A conspiracy theory is a belief that some covert but influential organization is responsible for a circumstance or event. Whenever someone thinks of conspiracy theory the first thing that comes to mind is the US government’s Area 51. Area 51 is the biggest conspiracy theory out there; over 45% of the United States population believes in it according to the Huffington Post. My video game reflects on this idea. You play as a character that does not believe in conspiracy theories. Once inside you find out things are not as logical as you thought and it becomes a matter of escaping and surviving.
Like many other college students, I grew up playing video games. I loved getting lost in an enormous foreign landscape. After years of playing games I became interested in the development of video games and decided to create a game.
I created Area 51 to be played as an entertaining video game that reflects on today’s society. It is not a bad thing that we doubt and question the unknown such as Area 51. I am not doubting the existence of aliens and Area 51, I am simply reflecting on how some conspiracy theories get so big that they basically become fact.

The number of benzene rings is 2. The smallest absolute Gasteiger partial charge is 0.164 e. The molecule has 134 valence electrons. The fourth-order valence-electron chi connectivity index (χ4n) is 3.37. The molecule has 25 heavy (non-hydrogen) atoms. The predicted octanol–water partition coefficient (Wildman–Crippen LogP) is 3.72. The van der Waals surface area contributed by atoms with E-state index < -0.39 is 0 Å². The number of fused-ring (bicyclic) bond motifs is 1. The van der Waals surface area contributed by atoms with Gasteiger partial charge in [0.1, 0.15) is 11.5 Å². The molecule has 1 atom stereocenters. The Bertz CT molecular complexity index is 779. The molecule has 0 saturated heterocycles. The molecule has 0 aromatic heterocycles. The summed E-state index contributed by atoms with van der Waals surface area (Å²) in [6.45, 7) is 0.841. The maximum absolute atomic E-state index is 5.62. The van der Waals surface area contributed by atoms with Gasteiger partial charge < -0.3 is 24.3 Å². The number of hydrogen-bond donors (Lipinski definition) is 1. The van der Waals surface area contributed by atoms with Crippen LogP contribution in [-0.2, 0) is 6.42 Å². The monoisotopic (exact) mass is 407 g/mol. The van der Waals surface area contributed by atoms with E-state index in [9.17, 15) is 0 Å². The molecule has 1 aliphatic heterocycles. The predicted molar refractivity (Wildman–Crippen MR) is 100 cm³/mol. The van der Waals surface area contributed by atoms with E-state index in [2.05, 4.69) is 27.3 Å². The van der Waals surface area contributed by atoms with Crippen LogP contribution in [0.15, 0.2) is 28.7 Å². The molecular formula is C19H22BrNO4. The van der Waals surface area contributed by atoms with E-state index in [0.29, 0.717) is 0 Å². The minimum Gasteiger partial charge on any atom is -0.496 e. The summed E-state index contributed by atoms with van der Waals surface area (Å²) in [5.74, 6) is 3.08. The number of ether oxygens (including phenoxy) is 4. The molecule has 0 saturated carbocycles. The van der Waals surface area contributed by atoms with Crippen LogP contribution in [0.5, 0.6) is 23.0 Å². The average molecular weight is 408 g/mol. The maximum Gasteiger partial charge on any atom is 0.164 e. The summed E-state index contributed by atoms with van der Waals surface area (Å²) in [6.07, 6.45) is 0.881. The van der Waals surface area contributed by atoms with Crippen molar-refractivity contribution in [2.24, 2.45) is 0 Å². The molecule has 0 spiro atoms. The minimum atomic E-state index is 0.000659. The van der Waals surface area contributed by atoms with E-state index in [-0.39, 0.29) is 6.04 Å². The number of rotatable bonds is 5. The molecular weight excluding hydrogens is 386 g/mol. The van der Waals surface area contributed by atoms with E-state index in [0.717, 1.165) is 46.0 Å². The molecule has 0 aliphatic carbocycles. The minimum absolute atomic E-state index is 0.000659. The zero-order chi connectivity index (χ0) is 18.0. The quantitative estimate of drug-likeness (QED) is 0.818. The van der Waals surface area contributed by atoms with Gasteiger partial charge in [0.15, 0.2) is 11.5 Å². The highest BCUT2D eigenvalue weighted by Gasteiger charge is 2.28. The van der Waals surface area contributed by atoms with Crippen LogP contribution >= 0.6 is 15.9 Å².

I have spent summers in the west (New Mexico, Colorado, Nevada) and have seen for myself multiple government restricted areas in the middle of nowhere. No one knows what is behind those gates; it’s a mystery and always will be. I used this opportunity to create the game “Area 51”.
Creating Area 51 was the most fun and challenging accomplishment I have created. I developed Area 51 through a program called Unity. Unity is video game development software created by Unity Technologies in 2005. Unity gives the developer a completely blank document. It is up to the user to create the environment, characters, layout, scripts, and gameplay. Laying out the map that the character will follow was step one. Once developed, I went on to create the actions that take place inside the game.
This was all done through Java script programming. The simplest tasks in the game that you see took hours upon hours of work. For example having the player open a door, pushing a button, jumping, all took weeks to develop. For any of these actions to take place in the game I would have to write a script (java script), and assign it to the player, collider or object.
After the basic mechanics were complete I would then go on to laying out the more difficult mechanics such as obstacles for the player to avoid or collide with and AI (Artificial Intelligence) system. After all the mechanics are done I then went on to the look and feel of the levels. This builds the feel of the game. For example, walls are skinned through textures created by me on Photoshop or downloaded.